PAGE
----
Dubai: Fighting a seemingly losing battle against illegal downloads and file-shares, music and movie distributors in the UAE have been given hope by a recent landmark judgment in the UK. Last week, the high court issued a ruling that the UK's ISPs should block users' access to the file-sharing portal Pirate Bay as it violates copyright laws.
The judgment follows an appeal by an industry grouping representing some of the leading music companies in the UK. Now the industry — or some elements within it — is looking to see whether this can be replicated elsewhere, including the UAE.
"Last year was a catastrophe for the retail side of the music business in the UAE and there's no need to search far and wide for the reason," said a senior industry executive representing one of the biggest music labels. "File-share and downloads have reached epidemic proportions here, so much so that the official music business did not even get a lift from any of the concerts held in the UAE last year and featuring world-renowned artists. It was never the case before."
It is the same state of affairs on the movie side. While audiences keep growing at the country's many cinemas — not surprising given its status as a prime entertainment pursuit — sales of movie title DVDs have taken a plunge all through 2011. It is believed that in the first quarter of this year, it took an even bigger hit. According to industry sources, informal talks are being sounded out with legal experts on how the UK judgment could be replicated here. If a broad consensus is built up, music labels might make a joint pitch to the authorities.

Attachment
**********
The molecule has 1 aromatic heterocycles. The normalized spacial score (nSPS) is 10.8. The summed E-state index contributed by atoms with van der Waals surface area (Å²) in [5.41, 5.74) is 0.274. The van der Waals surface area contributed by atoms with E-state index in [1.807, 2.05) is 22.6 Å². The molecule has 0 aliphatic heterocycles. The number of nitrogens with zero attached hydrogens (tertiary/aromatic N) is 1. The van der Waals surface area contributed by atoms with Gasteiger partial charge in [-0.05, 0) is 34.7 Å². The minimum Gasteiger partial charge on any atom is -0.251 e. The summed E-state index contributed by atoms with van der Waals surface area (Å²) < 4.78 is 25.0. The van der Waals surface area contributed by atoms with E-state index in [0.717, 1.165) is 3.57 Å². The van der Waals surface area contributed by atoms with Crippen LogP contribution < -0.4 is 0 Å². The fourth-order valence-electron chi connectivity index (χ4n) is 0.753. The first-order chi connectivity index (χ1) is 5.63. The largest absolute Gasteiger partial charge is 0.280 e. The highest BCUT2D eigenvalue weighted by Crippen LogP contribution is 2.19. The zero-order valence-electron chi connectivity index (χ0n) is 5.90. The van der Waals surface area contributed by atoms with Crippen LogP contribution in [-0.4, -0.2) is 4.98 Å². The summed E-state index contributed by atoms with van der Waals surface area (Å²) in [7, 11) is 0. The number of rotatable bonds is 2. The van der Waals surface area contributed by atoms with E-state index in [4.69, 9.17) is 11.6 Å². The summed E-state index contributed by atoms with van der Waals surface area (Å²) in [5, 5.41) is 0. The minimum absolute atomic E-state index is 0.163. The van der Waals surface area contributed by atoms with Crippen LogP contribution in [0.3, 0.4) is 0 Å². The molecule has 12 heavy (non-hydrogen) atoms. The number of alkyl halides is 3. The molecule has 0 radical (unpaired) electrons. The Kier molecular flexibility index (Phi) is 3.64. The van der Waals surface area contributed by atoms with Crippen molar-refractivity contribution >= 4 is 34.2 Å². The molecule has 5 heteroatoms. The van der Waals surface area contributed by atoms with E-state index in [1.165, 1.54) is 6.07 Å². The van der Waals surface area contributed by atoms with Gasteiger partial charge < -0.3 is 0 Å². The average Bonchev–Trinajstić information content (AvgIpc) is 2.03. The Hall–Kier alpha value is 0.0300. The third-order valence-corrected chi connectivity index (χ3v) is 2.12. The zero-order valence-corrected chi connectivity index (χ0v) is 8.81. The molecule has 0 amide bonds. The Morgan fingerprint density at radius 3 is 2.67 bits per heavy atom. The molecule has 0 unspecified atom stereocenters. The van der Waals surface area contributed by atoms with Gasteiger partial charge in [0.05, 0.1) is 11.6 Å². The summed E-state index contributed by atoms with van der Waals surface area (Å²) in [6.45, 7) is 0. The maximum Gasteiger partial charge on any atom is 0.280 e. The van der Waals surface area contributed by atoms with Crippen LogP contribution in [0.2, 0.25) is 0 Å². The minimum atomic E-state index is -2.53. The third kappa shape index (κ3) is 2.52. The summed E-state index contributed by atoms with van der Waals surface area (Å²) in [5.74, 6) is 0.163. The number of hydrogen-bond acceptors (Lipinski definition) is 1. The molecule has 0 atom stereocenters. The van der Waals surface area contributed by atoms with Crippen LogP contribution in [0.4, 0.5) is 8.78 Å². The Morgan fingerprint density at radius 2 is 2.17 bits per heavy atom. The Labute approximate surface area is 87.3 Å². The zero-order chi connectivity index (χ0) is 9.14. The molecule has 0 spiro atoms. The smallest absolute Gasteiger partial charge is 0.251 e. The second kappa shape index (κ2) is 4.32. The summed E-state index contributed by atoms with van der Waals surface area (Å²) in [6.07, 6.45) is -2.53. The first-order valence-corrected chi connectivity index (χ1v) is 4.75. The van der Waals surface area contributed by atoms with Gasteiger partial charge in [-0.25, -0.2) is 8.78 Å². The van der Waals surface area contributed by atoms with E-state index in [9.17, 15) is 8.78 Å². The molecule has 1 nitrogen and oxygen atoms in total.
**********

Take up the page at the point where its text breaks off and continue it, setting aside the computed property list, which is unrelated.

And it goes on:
But it may not be a straight line connecting the UK experience with the situation here. "I don't think that a specific law [in the UAE] would be necessary to tackle file-sharing… provided that existing laws would be implemented," said Clotilde Iaia, consultant for intellectual property at the law firm of Taylor Wessing.
"Something in the culture of the country should change — infringing someone's copyright is like stealing. A musician spends months trying to find the perfect note and when he finally finds it and publishes the music, someone hacks it for the sole purpose of sharing it with others. "The price for music and movies, as for anything else, should be fair and affordable. However not paying for someone's work at all is also not fair and it is illegal."
In the UAE, the abiding law for intellectual property (IP) protection is Federal Law No. (7) of 2002 — or the Copyright Law — which would in theory protect authors.
While the regulatory regime that the law sets out is clear enough, putting it into practice takes some doing.
For a musician to enforce his IP rights here, he or she would need to register for the copyright of each of the songs produced in a year, according to Iaia. He or she would then need to make the rounds of each company, radio station, or tele-vision channel that uses their music and ask each of these entities to enter into a licensing agreement. Only then would musicians be able to receive payments for copyright fees.
The downside, and it's a major one, is that if someone infringes this right, the musician will have to take action against each of the violators and for each one of the tracks infringed on a separate basis.
"All of this will in the end cost him an amount of money which will reasonably be in the range of a few million dirhams per year," Iaia added.
And there is no industry grouping that can help either. "Although Section Six of the Copyrights Law governs the ‘Collective Administration of the Copyright and the Neighbouring Rights', under Article 30 and Article 32 of the Copyright Law, such an association does not exist in the UAE," said Iaia.
"The licence for such an association shall be issued by the Ministry of Economy and, so far, no licence has been granted. In practice authors are left with little protection. The single author will never have enough resources to concretely combat piracy in whatever form this is performed."
Keep in mind that in the recent legal engagement over Pirate Bay, the request to the court to intercede was done by the British Phonographic Industry.
The question is — will the voices of the official music and movie distributors on the IP issue be heard loud and clear in the UAE?